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Letter to the editor: Why the silence on mining oversight?

Letter from Karyn Keenan, published Wednesday, May 4 in The Hill Times

Re: “Feds show little interest in tougher oversight of mining firms’ actions abroad,” (The Hill Times, April 20, p. 1). In March the UN Committee on Economic, Social, and Cultural Rights slammed Canada on its failure to ensure that its mining, oil, and gas companies respect human rights in their work abroad.

It joined a growing chorus of international bodies decrying the lack of accountability regarding Canadian companies that work in countries where environmental and human rights protections are weak or non-existent. (Case in point: Honduras, which a UN expert warned in March was at risk of becoming “a lawless killing zone for human rights defenders.” More than 100 Hondurans speaking out against destructive mining, dam, logging, and agriculture projects have been killed since 2010.)

The committee pointed to the ineffectiveness of the Office of the Extractive Sector Corporate Social Responsibility Counsellor, a toothless mechanism created by the Harper government. It called on Canada to pass laws “requiring…corporations to conduct human rights impact assessments” before starting projects, create “effective mechanisms to investigate complaints,” and ensure “access to justice before domestic courts by victims of the conduct of those corporations.”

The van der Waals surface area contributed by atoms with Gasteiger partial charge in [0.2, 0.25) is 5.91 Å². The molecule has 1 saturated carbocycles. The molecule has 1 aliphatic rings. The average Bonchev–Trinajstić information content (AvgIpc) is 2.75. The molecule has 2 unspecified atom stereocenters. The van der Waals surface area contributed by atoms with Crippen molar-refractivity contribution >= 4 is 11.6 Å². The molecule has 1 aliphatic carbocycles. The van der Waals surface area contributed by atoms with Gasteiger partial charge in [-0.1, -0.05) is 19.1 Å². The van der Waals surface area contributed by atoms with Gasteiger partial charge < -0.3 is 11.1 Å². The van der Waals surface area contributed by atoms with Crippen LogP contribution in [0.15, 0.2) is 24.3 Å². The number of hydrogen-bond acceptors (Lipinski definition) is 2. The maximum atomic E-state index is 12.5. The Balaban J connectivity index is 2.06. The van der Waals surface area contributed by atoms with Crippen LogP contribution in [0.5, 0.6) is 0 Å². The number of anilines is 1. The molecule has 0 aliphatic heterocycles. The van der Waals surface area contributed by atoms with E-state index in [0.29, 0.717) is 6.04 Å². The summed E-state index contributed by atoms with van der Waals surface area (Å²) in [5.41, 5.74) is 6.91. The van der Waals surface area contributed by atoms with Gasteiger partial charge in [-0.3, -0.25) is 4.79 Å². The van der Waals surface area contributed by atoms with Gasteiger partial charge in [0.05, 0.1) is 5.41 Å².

Last month, we learned that newly elected Prime Minister Justin Trudeau’s ministers are collectively mute on the issue. Why the silence? We can only hope they’re working out the details of a real system of oversight, one that will finally create the corporate accountability that’s so urgently needed.

Karyn Keenan

Director, Above Ground


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